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Threaded connection pendant

Create threaded metal clay components to use in finished designs

One of my favorite places to ponder creative solutions to construction problems is our local hardware store. This threaded technique is the result of one of those hardware-store “Eureka!” moments. It occurred to me that I could use threaded plumbing parts to create threaded metal clay components. The thread components could then be incorporated into a design, providing an innovative way to connect two parts of a finished piece.

The pieces I used for this demonstration are rather large because I used COPPRClay and needed to compensate for its 20% shrinkage rate. You can practice using clays with lower shrinkage percentages and smaller couplers to make more delicate pieces.

See the project instructions below. For the free project PDF, click here.


  • Copper metal clay: 30 g 

Tools & supplies

  • Copper plumbing coupler, male and female: 3⁄4 in. (19 mm)
  • Circle cutters: 1 in. (25.5 mm) diameter, 1⁄2 in. (13 mm) diameter
  • Graph paper
  • Stainless steel firing mesh
  • Tape



Threaded connection pendant 1
Photo 1

Prepare the clay. Knead 30 g of copper clay into a smooth ball.

NOTE: You can incorporate a little water or olive oil into the clay [1] to prolong its workability. Move through the steps as quickly as possible until you have placed the clay on the copper plumbing coupler.

Threaded connection pendant 2
Photo 2
Threaded connection pendant 3
Photo 3

Cut out a clay ring. Roll out the clay to at least 3⁄8 in. (10 mm) thick. Use a 1-in. (25.5 mm) circle cutter to cut a circle from the clay. Remove the excess clay [2]. Use a 1⁄2-in. (13 mm) circle cutter to cut a hole in the center of the clay circle, creating a ring [3].

NOTE: The seamless shape makes the threading smooth and prevents a seam from separating during drying and firing.

Threaded connection pendant 4
Photo 4
Threaded connection pendant 5
Photo 5

Create the female threaded component. Lightly spray olive oil over the threading on the male half of a copper plumbing coupler. Gently work the clay ring over the male coupler, pressing the clay down over the threading [4], and squeezing the clay all around the coupler to prevent bunching and gapping [5]. Set the piece on a mug warmer until the clay is semi-dry.

NOTE: This half, although formed on the male coupler, becomes the female half of the metal clay coupler.

The clay will shrink while drying. If the clay is left to dry completely on the male coupler, it will not shrink to a compatible size. Very carefully, unscrew the clay ring from the male coupler. Allow the ring to dry completely.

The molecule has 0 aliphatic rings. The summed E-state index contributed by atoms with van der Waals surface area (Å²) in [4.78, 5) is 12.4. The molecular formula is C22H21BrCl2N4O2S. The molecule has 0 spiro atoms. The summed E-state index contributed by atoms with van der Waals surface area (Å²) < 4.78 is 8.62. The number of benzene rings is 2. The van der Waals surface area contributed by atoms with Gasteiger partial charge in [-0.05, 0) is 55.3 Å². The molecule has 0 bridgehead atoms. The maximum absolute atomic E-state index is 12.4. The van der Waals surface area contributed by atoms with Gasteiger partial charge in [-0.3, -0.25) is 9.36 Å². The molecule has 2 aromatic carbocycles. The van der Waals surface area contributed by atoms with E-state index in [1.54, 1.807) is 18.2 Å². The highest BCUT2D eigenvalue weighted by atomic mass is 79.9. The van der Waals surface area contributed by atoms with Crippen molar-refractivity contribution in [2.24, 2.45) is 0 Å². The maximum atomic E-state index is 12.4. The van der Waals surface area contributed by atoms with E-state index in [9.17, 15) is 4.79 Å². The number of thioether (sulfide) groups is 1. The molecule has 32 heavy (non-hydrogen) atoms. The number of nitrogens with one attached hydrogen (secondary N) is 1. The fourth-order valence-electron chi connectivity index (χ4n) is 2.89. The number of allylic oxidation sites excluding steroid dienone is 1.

Threaded connection pendant 6
Photo 6
Threaded connection pendant 7
Photo 7
Create the male threaded component. Repeat the steps to make a second clay ring. Lightly spray olive oil on the threading of a female copper plumbing coupler. Work the clay ring inside the female coupler, pressing the clay so it takes the shape and depth of the threads [6]. Set the piece aside to dry until semi-dry. Remove the clay from the female coupler and let the clay ring dry further until it is completely dry [7].
Threaded connection pendant 8
Photo 8
Threaded connection pendant 9
Photo 9

Size the threaded components. Carefully screw the male and female halves together. Use a craft knife to score the rim of the female half 5⁄64–1⁄8 in. (2–3 mm) taller than your desired final height of the finding [8]. Brace the male half with your fingers and slowly unscrew the pieces. Be patient, and don’t force the pieces.

Use a craft knife to gently shave the clay away from the female half until you reach the scored line [9]. Repeat to trim the male half so it equals the height of the female half.

Refine the outside. Place the female half on your work surface and assess the outer surface. If needed, trim or sand the surface of the clay until it is smooth. Be careful not to trim so much that you carve through to the threads.

SAFETY NOTE: Some people find copper clay dust irritating. You may want to wear a dust mask while sanding.

Threaded connection pendant 10
Photo 10
Threaded connection pendant 11
Photo 11

Adjust the height. Cut a strip of graph paper that is the desired height of your finished component. Tape one end of the strip to the female half, and wrap the strip around the ring until the strip overlaps [10]. Make sure the graph lines line up, and use tape to secure the strip.

Place a piece of sandpaper flat on your work surface. Working in a figure-8 motion, sand the clay down to the edge of the graph paper [11].

Threaded connection pendant 12
Photo 12

Remove the graph paper, and screw the two clay halves together. (Work slowly so you don’t distort or wear down any threads.) Sand the male half even with the female half [12].

Your findings are ready to insert into your vessel. To create the pendant as shown, I formed and fired the clay in three different sections: the cap (with the male component), the barrel (with the female component,) and the base. (For basic firing instructions, click here to see “How to Fire a COPPRclay Piece with Threaded Findings” in the project PDF).

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